Informal Learning & The Social Web II

In this second of a two part article on emerging e-learning technologies Keith Quinn and Neil Ballantyne explore the role of new web-based services in supporting informal and work-based learning.

Previously we offered readers an overview of the new generation of web services that have been collectively identified under the banner of Web 2.0, the social web, or the two-way web. In many respects what pundits are now calling Web 2.0 is just the realisation of a key aspiration of the pioneers of the original web as a read-write medium rather than a read only medium.

Of course the Web has always been a read-write medium it’s just that in the past it’s been far easier for most users to read by browsing, than to write by mastering html code or a specialist html application. The revolution associated with Web 2.0 arises from the effortless way in which any individual can now not only consume web content, but also use resources like blogs, wikis, and podcasts to create content.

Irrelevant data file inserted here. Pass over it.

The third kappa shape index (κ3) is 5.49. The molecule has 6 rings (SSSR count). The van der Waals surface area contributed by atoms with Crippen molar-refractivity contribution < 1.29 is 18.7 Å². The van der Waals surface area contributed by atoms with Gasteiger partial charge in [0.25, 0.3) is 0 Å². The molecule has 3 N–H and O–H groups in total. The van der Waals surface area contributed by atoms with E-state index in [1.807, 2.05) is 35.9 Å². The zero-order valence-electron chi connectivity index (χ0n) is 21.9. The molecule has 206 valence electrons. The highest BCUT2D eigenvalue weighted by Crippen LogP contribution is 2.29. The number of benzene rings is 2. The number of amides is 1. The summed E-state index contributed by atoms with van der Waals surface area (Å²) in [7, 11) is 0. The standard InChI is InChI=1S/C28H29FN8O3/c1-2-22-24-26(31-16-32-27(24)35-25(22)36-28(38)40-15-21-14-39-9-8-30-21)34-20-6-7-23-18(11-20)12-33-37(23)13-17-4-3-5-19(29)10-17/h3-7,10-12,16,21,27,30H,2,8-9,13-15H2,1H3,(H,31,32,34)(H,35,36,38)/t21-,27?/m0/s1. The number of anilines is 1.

In this article we want to reflect on how these newly emerging technologies might be harnessed for learning, especially work-based learning. But first of all a short diversion into the challenges Web 2.0 technologies are presenting for organisations whether they seek to harness the technologies for work-based learning or not.

Personal Publishing And Employee Blogs